By Susan Heath
Not much happening out there these days. With Captain Tim, Alan Wilde, Amanda Hackney, Brittany Stamps and I made the rounds to check on the oystercatchers. Most pairs were hanging out on their territories sleeping or dining. The tide was too high to find any on reefs so we didn’t get any exciting resights of the non-breeders. Our main goals were to check on a pair on South Deer that had a just hatched chick the last time we were out and to check on the three chicks we banded on Jigsaw last time. After checking on the birds in Jones Bay, at Harbor Walk, and on Marker 52 and North Deer, we headed over to South Deer. Since oystercatchers can be really sneaky with their chicks, we stopped a fair distance from the island and watched with binoculars as Tim eased us closer. We saw both adults standing along the shoreline in pretty much the same place they were the last time we were out. In between them was a chick-like object but none of us could tell if it actually was a chick. We kept watching and when we got pretty close, the adults started to get upset and flew out to a reef.
photo by Alan Wilde
The chick-like object ran into the vegetation. Ok so it was a small bird but was it an oystercatcher? I was pretty sure it was, but given its age, I thought it should be bigger by now. We landed and I went to check. I found this:
So it was an oystercatcher chick! I snapped the photo and left without touching it or even letting it know I’d found it. It wasn’t big enough to band yet so to make things easier on all of us, I opted to give it a few more weeks before handling it. We checked on the other pair on South Deer that I thought might have a chick but they were not around and after searching their entire nesting area, we decided their nest must have failed. We got one surprise around the backside of the island. There has been a pair there this season, CE & unbanded but CE has been absent a lot. We saw Y7 there with an unbanded bird. Y7 was banded as a chick in East Matagorda Bay in 2011. In 2015 she was paired with an unbanded bird on the Gangs Bayou island but they never laid a nest. This year she was paired with another unbanded bird in another territory on South Deer but they also never laid a nest. Perhaps in 2017 she will nest in this territory.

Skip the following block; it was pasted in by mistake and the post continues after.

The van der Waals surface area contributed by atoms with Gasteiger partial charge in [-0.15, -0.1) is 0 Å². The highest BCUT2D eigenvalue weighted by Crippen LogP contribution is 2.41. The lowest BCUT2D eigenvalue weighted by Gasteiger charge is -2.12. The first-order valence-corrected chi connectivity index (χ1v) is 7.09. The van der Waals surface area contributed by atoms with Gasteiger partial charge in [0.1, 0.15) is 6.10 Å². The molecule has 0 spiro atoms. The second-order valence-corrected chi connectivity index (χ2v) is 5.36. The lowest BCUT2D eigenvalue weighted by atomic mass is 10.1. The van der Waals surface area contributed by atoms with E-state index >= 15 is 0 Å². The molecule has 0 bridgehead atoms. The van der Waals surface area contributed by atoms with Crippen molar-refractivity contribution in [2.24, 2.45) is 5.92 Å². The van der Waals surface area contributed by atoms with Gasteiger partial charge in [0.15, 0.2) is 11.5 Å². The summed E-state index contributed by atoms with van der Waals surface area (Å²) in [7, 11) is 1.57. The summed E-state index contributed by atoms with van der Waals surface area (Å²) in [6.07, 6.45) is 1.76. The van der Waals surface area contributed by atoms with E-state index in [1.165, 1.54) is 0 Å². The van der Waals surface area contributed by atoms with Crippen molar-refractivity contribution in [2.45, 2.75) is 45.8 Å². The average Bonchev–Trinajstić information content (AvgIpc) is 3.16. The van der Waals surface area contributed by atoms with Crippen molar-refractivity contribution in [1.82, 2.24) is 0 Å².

After checking the rest of South Deer, Gangs Bayou and the pair on Galveston Island north of 8 Mile Road, we headed over to Jigsaw. We saw three oystercatchers together on a reef and at first we thought it was the three chicks but it turned out to be two of the chicks (LU and LX) and one adult.
Ok, I thought, the other chick is off with the other adult but those hopes were dashed when the other adult flew in alone and landed at the other end of the short reef. One of the chicks flew over to it (yeah!) and the other one made a shorter flight in that direction. So both those chicks can fly now! Since the whole family was now together and one chick was missing I knew something was amiss. We went around to the other side of the island and pulled up to look for it. Amanda found it laying belly up on a reef.
Poor thing. There was no obvious injury or reason why it died so we decided to do an onsite necropsy and see what the stomach contents looked like. The stomach was really hard and we found several fish vertebrae inside. Oystercatchers eat mostly soft foods and fish vertebrae are not in their diet. I’m guessing they either impacted the stomach or punctured the stomach. Either way it wasn’t a good ending for that little guy. We buried it on the island and moved on.
Not much happening on Struve Luci though we did see about 15 Black Skimmer chicks which is good news.
We checked out the new breakwaters north of the I-45 bridge and found only one pair of oystercatchers present, the pair that nests very close to that area.
So that was it. Normally I’m done monitoring by now but because there is still one chick left, we’ll go out again in about two weeks to band it. Hopefully it will make it!
Current Stats: 0 nests being incubated, 38 failed nests, 1 nest with an unfledged chick, 6 chicks fledged
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